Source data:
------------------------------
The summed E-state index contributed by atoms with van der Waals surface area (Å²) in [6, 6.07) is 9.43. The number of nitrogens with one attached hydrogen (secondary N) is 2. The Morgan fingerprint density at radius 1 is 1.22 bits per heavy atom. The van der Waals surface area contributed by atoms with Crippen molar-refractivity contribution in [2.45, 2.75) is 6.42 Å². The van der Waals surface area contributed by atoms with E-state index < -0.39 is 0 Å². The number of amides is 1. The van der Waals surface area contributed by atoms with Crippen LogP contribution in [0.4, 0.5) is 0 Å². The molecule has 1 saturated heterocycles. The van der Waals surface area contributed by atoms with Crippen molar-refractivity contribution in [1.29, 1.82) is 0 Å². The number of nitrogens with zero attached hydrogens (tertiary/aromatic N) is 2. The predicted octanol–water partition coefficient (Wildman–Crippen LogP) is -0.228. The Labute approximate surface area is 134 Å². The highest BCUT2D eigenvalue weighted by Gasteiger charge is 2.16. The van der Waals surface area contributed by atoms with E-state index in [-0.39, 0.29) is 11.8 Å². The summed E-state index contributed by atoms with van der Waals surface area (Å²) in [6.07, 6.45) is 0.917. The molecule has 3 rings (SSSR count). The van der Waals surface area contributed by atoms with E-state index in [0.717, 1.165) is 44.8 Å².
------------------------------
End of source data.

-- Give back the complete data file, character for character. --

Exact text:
The summed E-state index contributed by atoms with van der Waals surface area (Å²) in [6, 6.07) is 9.43. The number of nitrogens with one attached hydrogen (secondary N) is 2. The Morgan fingerprint density at radius 1 is 1.22 bits per heavy atom. The van der Waals surface area contributed by atoms with Crippen molar-refractivity contribution in [2.45, 2.75) is 6.42 Å². The van der Waals surface area contributed by atoms with E-state index < -0.39 is 0 Å². The number of amides is 1. The van der Waals surface area contributed by atoms with Crippen LogP contribution in [0.4, 0.5) is 0 Å². The molecule has 1 saturated heterocycles. The van der Waals surface area contributed by atoms with Crippen molar-refractivity contribution in [1.29, 1.82) is 0 Å². The number of nitrogens with zero attached hydrogens (tertiary/aromatic N) is 2. The predicted octanol–water partition coefficient (Wildman–Crippen LogP) is -0.228. The Labute approximate surface area is 134 Å². The highest BCUT2D eigenvalue weighted by Gasteiger charge is 2.16. The van der Waals surface area contributed by atoms with E-state index in [-0.39, 0.29) is 11.8 Å². The summed E-state index contributed by atoms with van der Waals surface area (Å²) in [6.07, 6.45) is 0.917. The molecule has 3 rings (SSSR count). The van der Waals surface area contributed by atoms with E-state index in [0.717, 1.165) is 44.8 Å².